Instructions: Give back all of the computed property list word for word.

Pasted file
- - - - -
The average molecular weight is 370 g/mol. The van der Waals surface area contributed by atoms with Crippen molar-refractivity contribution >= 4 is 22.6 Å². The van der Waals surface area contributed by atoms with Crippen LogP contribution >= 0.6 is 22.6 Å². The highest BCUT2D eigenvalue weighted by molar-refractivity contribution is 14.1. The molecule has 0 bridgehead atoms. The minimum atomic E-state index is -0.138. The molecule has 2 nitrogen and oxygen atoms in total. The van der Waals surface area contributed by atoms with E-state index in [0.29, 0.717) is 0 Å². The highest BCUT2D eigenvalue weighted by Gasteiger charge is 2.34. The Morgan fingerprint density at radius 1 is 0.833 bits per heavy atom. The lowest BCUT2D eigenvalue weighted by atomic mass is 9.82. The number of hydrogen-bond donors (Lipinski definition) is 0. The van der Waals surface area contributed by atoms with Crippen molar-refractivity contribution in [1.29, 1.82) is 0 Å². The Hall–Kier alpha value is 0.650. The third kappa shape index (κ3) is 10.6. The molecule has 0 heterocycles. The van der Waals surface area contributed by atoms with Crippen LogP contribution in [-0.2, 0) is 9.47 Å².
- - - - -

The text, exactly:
The average molecular weight is 370 g/mol. The van der Waals surface area contributed by atoms with Crippen molar-refractivity contribution >= 4 is 22.6 Å². The van der Waals surface area contributed by atoms with Crippen LogP contribution >= 0.6 is 22.6 Å². The highest BCUT2D eigenvalue weighted by molar-refractivity contribution is 14.1. The molecule has 0 bridgehead atoms. The minimum atomic E-state index is -0.138. The molecule has 2 nitrogen and oxygen atoms in total. The van der Waals surface area contributed by atoms with E-state index in [0.29, 0.717) is 0 Å². The highest BCUT2D eigenvalue weighted by Gasteiger charge is 2.34. The Morgan fingerprint density at radius 1 is 0.833 bits per heavy atom. The lowest BCUT2D eigenvalue weighted by atomic mass is 9.82. The number of hydrogen-bond donors (Lipinski definition) is 0. The van der Waals surface area contributed by atoms with Crippen molar-refractivity contribution in [1.29, 1.82) is 0 Å². The Hall–Kier alpha value is 0.650. The third kappa shape index (κ3) is 10.6. The molecule has 0 heterocycles. The van der Waals surface area contributed by atoms with Crippen LogP contribution in [-0.2, 0) is 9.47 Å².